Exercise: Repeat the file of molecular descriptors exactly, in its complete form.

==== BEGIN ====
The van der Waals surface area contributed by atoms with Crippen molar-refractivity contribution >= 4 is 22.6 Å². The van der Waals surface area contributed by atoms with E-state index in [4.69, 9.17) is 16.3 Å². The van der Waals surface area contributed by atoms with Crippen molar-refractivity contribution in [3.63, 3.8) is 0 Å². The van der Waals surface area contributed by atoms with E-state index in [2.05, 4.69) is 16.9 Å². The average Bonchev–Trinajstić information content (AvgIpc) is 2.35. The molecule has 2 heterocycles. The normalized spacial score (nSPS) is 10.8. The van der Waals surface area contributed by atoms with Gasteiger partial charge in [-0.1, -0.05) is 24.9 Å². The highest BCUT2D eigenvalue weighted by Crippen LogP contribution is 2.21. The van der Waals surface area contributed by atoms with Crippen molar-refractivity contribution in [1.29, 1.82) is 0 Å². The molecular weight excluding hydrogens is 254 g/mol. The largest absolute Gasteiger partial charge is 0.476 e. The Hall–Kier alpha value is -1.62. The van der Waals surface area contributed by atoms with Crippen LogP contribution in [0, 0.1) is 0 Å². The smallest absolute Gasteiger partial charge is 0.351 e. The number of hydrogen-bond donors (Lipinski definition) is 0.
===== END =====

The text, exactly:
The van der Waals surface area contributed by atoms with Crippen molar-refractivity contribution >= 4 is 22.6 Å². The van der Waals surface area contributed by atoms with E-state index in [4.69, 9.17) is 16.3 Å². The van der Waals surface area contributed by atoms with Crippen molar-refractivity contribution in [3.63, 3.8) is 0 Å². The van der Waals surface area contributed by atoms with E-state index in [2.05, 4.69) is 16.9 Å². The average Bonchev–Trinajstić information content (AvgIpc) is 2.35. The molecule has 2 heterocycles. The normalized spacial score (nSPS) is 10.8. The van der Waals surface area contributed by atoms with Gasteiger partial charge in [-0.1, -0.05) is 24.9 Å². The highest BCUT2D eigenvalue weighted by Crippen LogP contribution is 2.21. The van der Waals surface area contributed by atoms with Crippen molar-refractivity contribution in [1.29, 1.82) is 0 Å². The molecular weight excluding hydrogens is 254 g/mol. The largest absolute Gasteiger partial charge is 0.476 e. The Hall–Kier alpha value is -1.62. The van der Waals surface area contributed by atoms with Crippen LogP contribution in [0, 0.1) is 0 Å². The smallest absolute Gasteiger partial charge is 0.351 e. The number of hydrogen-bond donors (Lipinski definition) is 0.